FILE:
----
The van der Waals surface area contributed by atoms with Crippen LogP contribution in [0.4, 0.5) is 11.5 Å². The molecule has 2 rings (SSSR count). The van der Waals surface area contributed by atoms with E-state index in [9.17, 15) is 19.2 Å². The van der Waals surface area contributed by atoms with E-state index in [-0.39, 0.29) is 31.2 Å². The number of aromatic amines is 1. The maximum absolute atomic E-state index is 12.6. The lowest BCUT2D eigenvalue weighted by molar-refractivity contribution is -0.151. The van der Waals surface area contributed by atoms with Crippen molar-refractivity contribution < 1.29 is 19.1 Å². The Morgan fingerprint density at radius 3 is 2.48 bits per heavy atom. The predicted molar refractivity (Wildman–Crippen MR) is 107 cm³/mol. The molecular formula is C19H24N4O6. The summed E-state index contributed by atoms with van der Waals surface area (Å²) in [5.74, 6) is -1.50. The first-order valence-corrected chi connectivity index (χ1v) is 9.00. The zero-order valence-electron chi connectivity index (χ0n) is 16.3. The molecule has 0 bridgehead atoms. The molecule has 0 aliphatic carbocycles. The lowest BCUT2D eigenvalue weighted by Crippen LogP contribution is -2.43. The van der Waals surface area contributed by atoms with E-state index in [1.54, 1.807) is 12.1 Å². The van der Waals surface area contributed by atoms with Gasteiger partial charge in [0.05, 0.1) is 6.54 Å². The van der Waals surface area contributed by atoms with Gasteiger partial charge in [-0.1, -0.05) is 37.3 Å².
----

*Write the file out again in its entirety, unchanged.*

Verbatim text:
The van der Waals surface area contributed by atoms with Crippen LogP contribution in [0.4, 0.5) is 11.5 Å². The molecule has 2 rings (SSSR count). The van der Waals surface area contributed by atoms with E-state index in [9.17, 15) is 19.2 Å². The van der Waals surface area contributed by atoms with E-state index in [-0.39, 0.29) is 31.2 Å². The number of aromatic amines is 1. The maximum absolute atomic E-state index is 12.6. The lowest BCUT2D eigenvalue weighted by molar-refractivity contribution is -0.151. The van der Waals surface area contributed by atoms with Crippen molar-refractivity contribution < 1.29 is 19.1 Å². The Morgan fingerprint density at radius 3 is 2.48 bits per heavy atom. The predicted molar refractivity (Wildman–Crippen MR) is 107 cm³/mol. The molecular formula is C19H24N4O6. The summed E-state index contributed by atoms with van der Waals surface area (Å²) in [5.74, 6) is -1.50. The first-order valence-corrected chi connectivity index (χ1v) is 9.00. The zero-order valence-electron chi connectivity index (χ0n) is 16.3. The molecule has 0 bridgehead atoms. The molecule has 0 aliphatic carbocycles. The lowest BCUT2D eigenvalue weighted by Crippen LogP contribution is -2.43. The van der Waals surface area contributed by atoms with E-state index in [1.54, 1.807) is 12.1 Å². The van der Waals surface area contributed by atoms with Gasteiger partial charge in [0.05, 0.1) is 6.54 Å². The van der Waals surface area contributed by atoms with Gasteiger partial charge in [-0.1, -0.05) is 37.3 Å².